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6 tips to make any baking recipe healthier….part 2 of 2


Robyn Openshaw - Jan 22, 2011 - This Post May Contain Affiliate Links


Continued from yesterday. (Yes, I know people are HEALTHIER and recipes are more HEALTHFUL, and so does my editor, but we abandon that in my book titles because “Healthful Recipes” sounds so stiff and wrong.)

4. Oil

Please don’t use “vegetable oil” for baking. It’s highly refined, heated to high temperatures, and already rancid when it’s sold to you. Instead, for baking, use coconut oil. In the summer, it’ll be liquid, and in the winter, solid. It works well as a substitute for butter, shortening, or oil. We have organic, cold-pressed coconut oil in our group buy every year, but year-round you can get it here. You can read here about why this oil is far more nutritious that most and what it’s good for.

You can also substitute extra-virgin olive oil in recipes that call for just a small amount of butter or oil or if you don’t like coconut oil. It usually doesn’t affect the flavor.

5. Organic, free-range eggs or egg substitute

If you buy only ONE thing organic, make it eggs. North Americans get far too much Omega 6 fatty acids, probably because of our high intake of refined vegetable oil, which has a toxic imbalance. Commercial eggs are 6:1 omega 6 to omega 3. Eggs in their natural state are the exact opposite, with far more omega 3 that we are deficient in–so buy organic, free range. I have a friend in my neighborhood whose chickens are fed no chemicals and range in the yard. I buy from her on the rare occasion I even use eggs. You can also pay more at Costco for organic, and most health food stores have them.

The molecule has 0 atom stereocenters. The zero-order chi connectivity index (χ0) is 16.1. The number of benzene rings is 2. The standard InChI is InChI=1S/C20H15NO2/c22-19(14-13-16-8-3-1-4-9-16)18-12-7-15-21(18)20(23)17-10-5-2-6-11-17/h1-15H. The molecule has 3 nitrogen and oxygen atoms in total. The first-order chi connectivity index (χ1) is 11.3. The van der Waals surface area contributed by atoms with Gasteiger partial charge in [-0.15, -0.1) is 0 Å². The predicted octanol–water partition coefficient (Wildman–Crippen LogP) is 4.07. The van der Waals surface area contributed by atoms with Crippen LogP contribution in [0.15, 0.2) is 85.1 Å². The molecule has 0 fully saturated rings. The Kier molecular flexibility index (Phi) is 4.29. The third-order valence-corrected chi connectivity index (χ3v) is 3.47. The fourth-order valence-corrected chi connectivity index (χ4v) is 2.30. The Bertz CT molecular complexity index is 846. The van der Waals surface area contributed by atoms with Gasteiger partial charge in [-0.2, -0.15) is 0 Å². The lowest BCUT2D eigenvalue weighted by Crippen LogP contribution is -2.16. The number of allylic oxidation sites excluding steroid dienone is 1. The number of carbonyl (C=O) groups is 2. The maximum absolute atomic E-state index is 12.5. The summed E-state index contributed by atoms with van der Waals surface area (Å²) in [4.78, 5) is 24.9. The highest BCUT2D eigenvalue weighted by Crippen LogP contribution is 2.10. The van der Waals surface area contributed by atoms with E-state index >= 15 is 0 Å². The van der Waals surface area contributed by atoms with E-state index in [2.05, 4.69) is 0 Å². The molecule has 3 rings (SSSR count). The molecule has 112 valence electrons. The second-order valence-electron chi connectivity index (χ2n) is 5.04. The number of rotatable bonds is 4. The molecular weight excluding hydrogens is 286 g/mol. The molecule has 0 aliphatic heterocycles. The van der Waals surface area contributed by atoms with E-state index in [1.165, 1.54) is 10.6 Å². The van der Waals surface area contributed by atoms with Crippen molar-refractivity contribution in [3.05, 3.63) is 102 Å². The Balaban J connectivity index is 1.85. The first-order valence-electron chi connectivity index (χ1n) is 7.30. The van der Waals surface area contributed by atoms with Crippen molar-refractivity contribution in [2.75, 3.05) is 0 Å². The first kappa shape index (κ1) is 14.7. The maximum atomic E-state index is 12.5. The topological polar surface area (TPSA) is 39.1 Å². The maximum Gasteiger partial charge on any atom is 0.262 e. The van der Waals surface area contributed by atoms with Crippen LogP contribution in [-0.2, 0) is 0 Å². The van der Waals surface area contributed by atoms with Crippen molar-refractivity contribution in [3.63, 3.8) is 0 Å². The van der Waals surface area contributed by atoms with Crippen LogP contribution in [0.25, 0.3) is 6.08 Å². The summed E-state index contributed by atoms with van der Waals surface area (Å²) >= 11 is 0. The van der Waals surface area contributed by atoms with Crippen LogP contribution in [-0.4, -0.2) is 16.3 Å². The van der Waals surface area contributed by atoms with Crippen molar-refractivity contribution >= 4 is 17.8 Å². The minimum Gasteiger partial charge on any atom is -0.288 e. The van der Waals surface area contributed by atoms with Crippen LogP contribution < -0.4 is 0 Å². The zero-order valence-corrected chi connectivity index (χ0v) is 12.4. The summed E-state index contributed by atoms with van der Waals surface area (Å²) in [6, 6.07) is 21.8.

You could also use this very nutritious substitute for each large egg: let 1 Tbsp. chia seed sit in 3 Tbsp. water for 30 mins.

6. Salt

Please never use iodized, refined salt (i.e., Morton’s) for anything besides homemade play-dough. For cooking / eating, use Original Himalayan Crystal Salt for a high-vibrational frequency completely unrefined crystalline whole food. My second favorites would be Real Salt or celtic sea salt.

Now in your whole-foods lifestyle, you don’t have to throw out your favorite baking recipes. Make these 6 substitutions and you should have very good results!

Posted in: Recipes, Whole Food

12 thoughts on “6 tips to make any baking recipe healthier….part 2 of 2”

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  1. Anonymous says:

    I got turned on to you by Dr. Oz’s Green Smoothie. Looking for more information I stumbled on to your videos on youTube. I have gotten so hooked on what I have seen that I purchased the Blendtec blender and tried a green smoothie with it. OMG! You are totally right. This is the greatest product ever. Thanks for recommending it. I also ordered your complete 12-Step program and it is expected to arrive this coming Thursday. I am so excited to begin trying your recipes. Thank you so much for sharing and especially teaching us.

  2. Ground Flax Seed can also be substituted for both oil and egg in baking recipes. Info on substitution ratio is right on the packaging

  3. Anonymous says: